By Gloria Hoffner, BA, ADC, AC-BC, CDP
Fall is the season when the amount of daylight shortens and Halloween celebrations abound. In the U.S., Halloween is the second highest consumer spending holiday after Christmas. A nation of immigrants, American Halloween mysteries and traditions come from around the world. Here are some facts about the science behind the fun.
1) What is fall? Answer – The Earth is tilted about 23.5 degrees as it orbits the Earth. Thus, the amount of sunlight varies throughout the year causing the seasons of spring, summer, fall and winter. By meteorological definition in North America fall begins September 1 and ends November 30.
2) Who invented Halloween? Answer – The Irish. It has it’s beginning in the Celtic pagan holiday of Samhain celebrated in three ways: 1) a bonfire started on October 31st and continued through the night and into the next day; 2) gathering the crops into the barns; and 3) it was the end of their calendar year when they believed souls of the good depart for the otherworld while evil souls became visible.
3) What is the Day of the Dead? Answer – This Mexican and Latin American holiday is celebrated on November 1st as a day to remember family and friends who have died. The celebration includes visits to the cemetery and a home display of candles, favorite food and images of the person who is being remembered.
4) How did the Roman’s contribute to our Halloween celebration? Answer – The Roman Empire celebrated the festival Pomona, the goddess of fruit trees, on November 1. This is believed to be the reason we bob for apples at Halloween parties.
5) How did we arrive at October 31st as Halloween? Answer – Roman Catholic Pope Boniface wanted to move away from the Roman Empire pagan celebration to a Christian celebration of the fall. He proclaimed November 1st the holy day of All Saints Day. Thus, the night before, October 31st, became All Hallows’ Eve now called Halloween.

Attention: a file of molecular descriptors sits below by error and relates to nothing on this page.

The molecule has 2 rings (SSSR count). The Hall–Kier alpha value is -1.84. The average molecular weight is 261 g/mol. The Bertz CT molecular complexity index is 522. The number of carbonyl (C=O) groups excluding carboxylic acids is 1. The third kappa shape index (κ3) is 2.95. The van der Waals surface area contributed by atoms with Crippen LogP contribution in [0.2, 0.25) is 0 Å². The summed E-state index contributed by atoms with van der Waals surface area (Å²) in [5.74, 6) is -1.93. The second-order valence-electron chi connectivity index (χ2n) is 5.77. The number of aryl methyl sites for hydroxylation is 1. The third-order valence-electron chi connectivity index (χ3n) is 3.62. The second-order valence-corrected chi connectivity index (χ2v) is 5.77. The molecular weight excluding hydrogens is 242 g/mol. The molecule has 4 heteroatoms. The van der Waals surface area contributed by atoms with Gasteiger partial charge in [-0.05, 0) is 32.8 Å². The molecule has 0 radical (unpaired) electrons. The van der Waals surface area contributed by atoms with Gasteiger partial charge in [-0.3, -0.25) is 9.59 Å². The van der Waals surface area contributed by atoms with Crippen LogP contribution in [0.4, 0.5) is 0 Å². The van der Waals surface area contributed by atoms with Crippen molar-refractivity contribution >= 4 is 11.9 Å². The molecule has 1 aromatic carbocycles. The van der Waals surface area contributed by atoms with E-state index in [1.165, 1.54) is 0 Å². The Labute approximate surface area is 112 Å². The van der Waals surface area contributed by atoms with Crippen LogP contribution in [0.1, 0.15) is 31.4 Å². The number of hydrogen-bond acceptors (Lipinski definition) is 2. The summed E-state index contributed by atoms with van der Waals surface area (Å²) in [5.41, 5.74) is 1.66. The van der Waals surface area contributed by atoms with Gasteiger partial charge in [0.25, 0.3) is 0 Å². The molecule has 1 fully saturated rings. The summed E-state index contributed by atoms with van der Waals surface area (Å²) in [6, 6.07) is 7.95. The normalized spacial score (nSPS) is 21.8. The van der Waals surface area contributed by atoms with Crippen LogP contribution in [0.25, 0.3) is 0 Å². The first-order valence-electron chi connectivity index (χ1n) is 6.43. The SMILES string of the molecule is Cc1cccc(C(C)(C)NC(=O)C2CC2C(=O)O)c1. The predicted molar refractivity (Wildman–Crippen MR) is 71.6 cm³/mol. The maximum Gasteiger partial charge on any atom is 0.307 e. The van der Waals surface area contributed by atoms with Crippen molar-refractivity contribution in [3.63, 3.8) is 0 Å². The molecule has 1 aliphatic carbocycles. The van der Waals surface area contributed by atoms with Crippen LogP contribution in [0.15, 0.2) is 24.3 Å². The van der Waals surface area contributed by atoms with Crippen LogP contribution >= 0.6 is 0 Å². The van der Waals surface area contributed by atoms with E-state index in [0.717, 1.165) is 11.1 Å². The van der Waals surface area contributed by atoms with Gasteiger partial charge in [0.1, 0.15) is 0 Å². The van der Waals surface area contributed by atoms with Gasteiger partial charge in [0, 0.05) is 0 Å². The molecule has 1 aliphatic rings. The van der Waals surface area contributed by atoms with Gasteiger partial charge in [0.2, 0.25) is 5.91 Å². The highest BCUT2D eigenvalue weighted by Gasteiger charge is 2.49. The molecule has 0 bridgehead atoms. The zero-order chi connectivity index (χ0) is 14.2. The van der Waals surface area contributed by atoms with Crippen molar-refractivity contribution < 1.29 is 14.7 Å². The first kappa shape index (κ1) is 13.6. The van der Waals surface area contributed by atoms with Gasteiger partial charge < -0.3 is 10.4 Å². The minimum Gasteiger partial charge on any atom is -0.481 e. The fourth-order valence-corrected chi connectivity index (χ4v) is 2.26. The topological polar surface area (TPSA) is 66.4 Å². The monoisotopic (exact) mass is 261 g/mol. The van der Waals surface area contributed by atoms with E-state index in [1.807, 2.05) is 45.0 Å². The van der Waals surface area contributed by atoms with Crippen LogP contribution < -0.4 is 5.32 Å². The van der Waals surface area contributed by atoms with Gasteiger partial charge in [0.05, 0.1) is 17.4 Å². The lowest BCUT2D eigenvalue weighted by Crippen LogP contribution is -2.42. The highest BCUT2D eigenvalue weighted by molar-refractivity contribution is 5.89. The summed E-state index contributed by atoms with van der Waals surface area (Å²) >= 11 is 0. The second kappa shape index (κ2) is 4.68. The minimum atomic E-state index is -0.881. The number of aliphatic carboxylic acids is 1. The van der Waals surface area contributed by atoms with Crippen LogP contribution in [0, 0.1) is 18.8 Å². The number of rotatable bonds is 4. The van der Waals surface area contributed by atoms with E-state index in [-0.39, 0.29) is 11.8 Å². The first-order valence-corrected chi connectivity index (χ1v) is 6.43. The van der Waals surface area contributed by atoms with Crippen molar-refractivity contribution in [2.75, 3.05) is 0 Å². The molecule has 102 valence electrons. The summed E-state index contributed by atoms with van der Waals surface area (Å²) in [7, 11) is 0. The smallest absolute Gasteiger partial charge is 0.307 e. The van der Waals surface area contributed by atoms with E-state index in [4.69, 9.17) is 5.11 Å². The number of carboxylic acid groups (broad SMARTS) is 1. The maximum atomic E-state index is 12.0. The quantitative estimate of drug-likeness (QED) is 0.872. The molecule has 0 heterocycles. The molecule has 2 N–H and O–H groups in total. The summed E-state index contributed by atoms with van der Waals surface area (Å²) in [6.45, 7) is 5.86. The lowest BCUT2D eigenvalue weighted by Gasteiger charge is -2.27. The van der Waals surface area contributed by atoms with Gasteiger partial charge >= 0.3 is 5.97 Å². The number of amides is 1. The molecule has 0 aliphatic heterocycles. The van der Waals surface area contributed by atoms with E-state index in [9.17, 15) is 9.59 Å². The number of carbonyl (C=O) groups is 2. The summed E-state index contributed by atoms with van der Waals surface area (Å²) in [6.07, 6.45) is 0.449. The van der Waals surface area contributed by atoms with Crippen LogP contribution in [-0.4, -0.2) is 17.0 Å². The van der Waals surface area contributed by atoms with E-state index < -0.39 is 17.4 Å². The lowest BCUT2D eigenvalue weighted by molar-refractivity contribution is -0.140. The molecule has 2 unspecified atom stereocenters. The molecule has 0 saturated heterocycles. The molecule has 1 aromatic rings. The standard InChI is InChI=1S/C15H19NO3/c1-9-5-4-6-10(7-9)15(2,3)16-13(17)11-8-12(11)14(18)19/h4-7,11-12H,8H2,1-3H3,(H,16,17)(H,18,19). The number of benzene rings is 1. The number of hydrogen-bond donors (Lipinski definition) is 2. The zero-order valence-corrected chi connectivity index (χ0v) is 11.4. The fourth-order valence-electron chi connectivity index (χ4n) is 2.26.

6) Was there a real Dr. Frankenstein? Answer – The story of Frankenstein is based on a real medical research project. In the late 1700s Luigi Galvani, an Italian doctor, discovered he could make a dead frog’s leg jump by applying electricity to the frog’s leg. In 1803 his nephew Giovani Aldini tried the same experiment with other animals. He then tested the theory on a condemned murderer believing a human brain would recognize the electricity and return to life. It didn’t work, but the news of his experiments became the basis of Mary Shelly’s story of a dead human who returns to life as a monster.
7) Are there real vampires? Answer – Vampire bats are real creatures that live in Mexico and Argentina. These creatures feed off the blood of cattle and were the idea behind the story of Dracula.
8) Why do we enjoy being scared? Answer – Medical research has said this is due to our brains producing the chemical dopamine which sends a powerful chemical rush that some people enjoy and others do not. Studies found people who enjoy being scared at the movies say they are always aware it is just a movie.
9) What was a 1960s scary TV creature? Answer – Thing from the Addams Family was a creature that was only a hand. The hand lived in a box in the family home. Actor Ted Cassidy played both Thing and the family butler Lurch.
10) What 1958 movie monster was filmed in a Pennsylvania dinner? Answer – The Blob was filmed in part at the Colonial Theater and the Downingtown Diner in Phoenixville, PA. The movie was based on the 1957 launch of Sputnik, the world’s first artificial satellite and the idea that it would attract monsters from outer space to come to Earth.
Experiment: Create an artificial, Thing, the creature from The Addams Family tv show.
Materials: Plastic glove, baking soda, plastic cup and vinegar.
Process: Pour one inch of vinegar into the cup. Pour backing soda into the tips of the glove. Place the edge of the glove securely over the rim of the cup. Hold the glove up so the baking soda falls into the vinegar.
Result: The baking soda combines with the vinegar to form carbon dioxide gas. This gas causes the glove to inflate.
Experiment: Create The Blob from the 1958 movie of the same name.
Materials: Empty 20-ounce bottle, dish soap, cookie sheet, red food coloring, tablespoon of yeast, warm water and ½ cup of hydrogen peroxide.
Process: Pour hydrogen peroxide into the bottle and add ten drops of red food coloring, cap full of dish soap and mix together by gently shaking the bottle. Add cup of warm water and yeast. Gently shake the bottle to mix the ingredients and place on the cookie sheet.
Result: The Blob will rise and slowly spill onto the cookie sheet just as the monster in the movie. The mixture attracts dish soap to oxygen and creates the form that allows the monster to rise.
Gloria Hoffner is the owner of Science for Seniors and can be reached at: Science4seniors@gmail.com